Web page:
Jan Pedersen of "La Cocotte" in Copenhagen worked with two assistants on the food for the film, using 148 quail for the shooting of Quailles en Sarcophages (the one dish that I believe cannot work). With care and attention to detail, you can certainly re-create the dessert (Savarin au Kirsch). Quite coincidentally, friend CM, in Melbourne, did just that as I was writing this piece. His Savarin, (sitting on its Demeuldre-Coché Limoges plate c. 1900,) glows with deliciousness.
Babette’s Feast is the favourite film of Pope Francis. See Pope Francis & Babettes Feast
Her dress was made by Karl Largerfeld (Chanel).
I cry when Babette, switching to French, asks permission to prepare a real French dinner - "Un vrai diner français." I cry at the end of the meal, when tired, exhausted, dignified in her apron and grey Lagerfeld frock, having a final glass of wine, she reveals her past. Aaah - I'm just a Babette tragic!
Add Comment Below
Salt rocks - yes it does. Above, I've been breaking up a huge slab of Himalyan rock salt
Back in the day, a million fetishes away, in an innocent world, pre-chia, pre-kale smoothies, pre-manuka honey, during the sizzling Australian, beach-filled summers, when KE Holdens had no air-conditioning, we were warned not to risk a day without taking a salt tablet. Back then, we were told that we lost dangerous amounts of salt through perspiration. Left unheeded, this would lead to muscle cramps, dehydration, brain-damage (and probably ultimately, a change in Monopoly tokens and feminism).
We purposefully added salt to our diet, over and above our tinned spaghetti on toast and hot chips.
What happened? Next we were told we ingested too much salt. We became salt-phobic. The warnings were intended to save us from among other things, high blood pressure. Now dietary studies suggest the salt fear is overblown and that it’s more a high carbohydrate problem (that wonderful crusty, sourdough bread).
I remember when giving cooking classes years ago, I would add salt and the class, in unison, would gasp in horror. (They also gasped in horror when I buttered anything.) But no-one complained when the tasting started.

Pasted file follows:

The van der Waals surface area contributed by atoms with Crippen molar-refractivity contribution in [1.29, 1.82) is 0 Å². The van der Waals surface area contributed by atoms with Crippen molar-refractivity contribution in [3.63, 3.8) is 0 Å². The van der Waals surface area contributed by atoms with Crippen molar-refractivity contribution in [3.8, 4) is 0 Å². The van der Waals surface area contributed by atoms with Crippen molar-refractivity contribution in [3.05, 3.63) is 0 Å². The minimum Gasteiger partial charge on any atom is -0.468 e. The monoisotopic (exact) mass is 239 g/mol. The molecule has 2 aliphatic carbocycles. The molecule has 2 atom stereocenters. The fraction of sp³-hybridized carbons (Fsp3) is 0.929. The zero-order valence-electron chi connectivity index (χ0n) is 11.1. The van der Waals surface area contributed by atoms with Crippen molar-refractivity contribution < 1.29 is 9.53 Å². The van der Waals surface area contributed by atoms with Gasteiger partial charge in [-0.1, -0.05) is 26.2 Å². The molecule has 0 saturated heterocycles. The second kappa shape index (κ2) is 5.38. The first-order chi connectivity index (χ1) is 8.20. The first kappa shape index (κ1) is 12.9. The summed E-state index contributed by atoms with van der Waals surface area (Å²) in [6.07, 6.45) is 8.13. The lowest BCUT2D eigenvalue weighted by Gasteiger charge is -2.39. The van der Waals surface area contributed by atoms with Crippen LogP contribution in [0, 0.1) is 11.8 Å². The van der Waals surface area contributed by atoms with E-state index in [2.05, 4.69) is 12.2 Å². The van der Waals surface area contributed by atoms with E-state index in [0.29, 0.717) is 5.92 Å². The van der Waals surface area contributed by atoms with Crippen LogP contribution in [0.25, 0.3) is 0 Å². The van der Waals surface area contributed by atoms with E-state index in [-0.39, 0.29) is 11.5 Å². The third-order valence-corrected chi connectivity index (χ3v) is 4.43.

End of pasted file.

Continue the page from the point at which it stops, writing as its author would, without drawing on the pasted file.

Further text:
In her just published book, Samin Nosrat (see review Salt Fat Acid Heat) writes about how to cook, rather than just recipes. She gave lessons to Michael Pollan and any friend of Mr Pollan is a friend of mine. As a young prep cook at Chez Panisse, she watched the chef adjust the salt in a polenta she was working on. (She also gasped, apparently!)
“Cal grabbed spoons and together we tasted. Some indescribable transformation had occurred. The corn was somehow sweeter, the butter richer. All the flavours were more pronounced. I’d been certain Cal had turned my polenta into a salt lick, but no matter how I tried, the word salty did not apply to what I tasted. It was as if I’d been struck by lightening. It’d never occurred to me that salt was anything more than pepper’s sidekick.”
Salt is natural and necessary – for health and for good cooking. It enhances. Purposefully withholding salt leads to bland. (Remember that salt can also come from adding olives, fish sauce, capers, anchovies, soy sauce etc.)
All salt comes from the same place originally, whether it’s fleur de sel from the Ile de Ré (Poitou-Charentes), or Himalayan Pink or basic rock salt at the supermarket.
My friends have not given up mountains of crispy bacon, or mountains of crispy chips or fries – they simply repeat the mantra “I know I shouldn’t but…” Get over it. You know you want to.
So here’s my salt challenge. The optimum “good health” amount of salt a day is 5gm – that is 1 teaspoon of sodium chloride. The salt challenge is for those who eat their own food at every meal. (If you don’t eat your own food, you’re on your own.) Put a teaspoon of salt per household-person in a small bowl on the bench or windowsill to use during your cooking. I challenge you to get through that salt in a day.
(For next time, I’ve been talking to marathon runners and “science” types, tasting black, red and pink salt, and seeking to debunk some fears and myths.)
Meyer lemons are the lemon of choice in North Africa (and lovely they are) but they’re hard to get and I rather like the thicker skins of a common Lisbon lemon.